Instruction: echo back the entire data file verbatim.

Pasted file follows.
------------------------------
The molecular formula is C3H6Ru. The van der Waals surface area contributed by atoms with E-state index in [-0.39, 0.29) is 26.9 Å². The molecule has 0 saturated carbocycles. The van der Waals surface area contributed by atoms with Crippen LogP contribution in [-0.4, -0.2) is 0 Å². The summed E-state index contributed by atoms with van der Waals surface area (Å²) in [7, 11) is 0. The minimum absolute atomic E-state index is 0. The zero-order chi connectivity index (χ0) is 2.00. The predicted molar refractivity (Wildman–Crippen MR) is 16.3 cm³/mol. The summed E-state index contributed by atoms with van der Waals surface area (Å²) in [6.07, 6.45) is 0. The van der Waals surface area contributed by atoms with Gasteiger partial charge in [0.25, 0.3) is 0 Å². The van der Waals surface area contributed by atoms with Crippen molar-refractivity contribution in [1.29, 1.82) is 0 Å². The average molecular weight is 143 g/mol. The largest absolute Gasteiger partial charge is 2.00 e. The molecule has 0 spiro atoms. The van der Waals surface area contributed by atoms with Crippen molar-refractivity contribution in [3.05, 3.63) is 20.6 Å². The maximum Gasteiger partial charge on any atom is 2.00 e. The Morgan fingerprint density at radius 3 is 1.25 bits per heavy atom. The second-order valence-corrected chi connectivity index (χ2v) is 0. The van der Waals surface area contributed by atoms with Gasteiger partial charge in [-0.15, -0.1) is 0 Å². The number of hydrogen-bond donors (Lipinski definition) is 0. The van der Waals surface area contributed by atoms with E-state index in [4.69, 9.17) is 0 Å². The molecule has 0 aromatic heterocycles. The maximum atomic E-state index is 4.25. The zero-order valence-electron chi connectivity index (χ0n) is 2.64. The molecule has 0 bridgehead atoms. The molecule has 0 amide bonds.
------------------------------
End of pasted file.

The molecular formula is C3H6Ru. The van der Waals surface area contributed by atoms with E-state index in [-0.39, 0.29) is 26.9 Å². The molecule has 0 saturated carbocycles. The van der Waals surface area contributed by atoms with Crippen LogP contribution in [-0.4, -0.2) is 0 Å². The summed E-state index contributed by atoms with van der Waals surface area (Å²) in [7, 11) is 0. The minimum absolute atomic E-state index is 0. The zero-order chi connectivity index (χ0) is 2.00. The predicted molar refractivity (Wildman–Crippen MR) is 16.3 cm³/mol. The summed E-state index contributed by atoms with van der Waals surface area (Å²) in [6.07, 6.45) is 0. The van der Waals surface area contributed by atoms with Gasteiger partial charge in [0.25, 0.3) is 0 Å². The van der Waals surface area contributed by atoms with Crippen molar-refractivity contribution in [1.29, 1.82) is 0 Å². The average molecular weight is 143 g/mol. The largest absolute Gasteiger partial charge is 2.00 e. The molecule has 0 spiro atoms. The van der Waals surface area contributed by atoms with Crippen molar-refractivity contribution in [3.05, 3.63) is 20.6 Å². The maximum Gasteiger partial charge on any atom is 2.00 e. The Morgan fingerprint density at radius 3 is 1.25 bits per heavy atom. The second-order valence-corrected chi connectivity index (χ2v) is 0. The van der Waals surface area contributed by atoms with Gasteiger partial charge in [-0.15, -0.1) is 0 Å². The number of hydrogen-bond donors (Lipinski definition) is 0. The van der Waals surface area contributed by atoms with E-state index in [4.69, 9.17) is 0 Å². The molecule has 0 aromatic heterocycles. The maximum atomic E-state index is 4.25. The zero-order valence-electron chi connectivity index (χ0n) is 2.64. The molecule has 0 bridgehead atoms. The molecule has 0 amide bonds.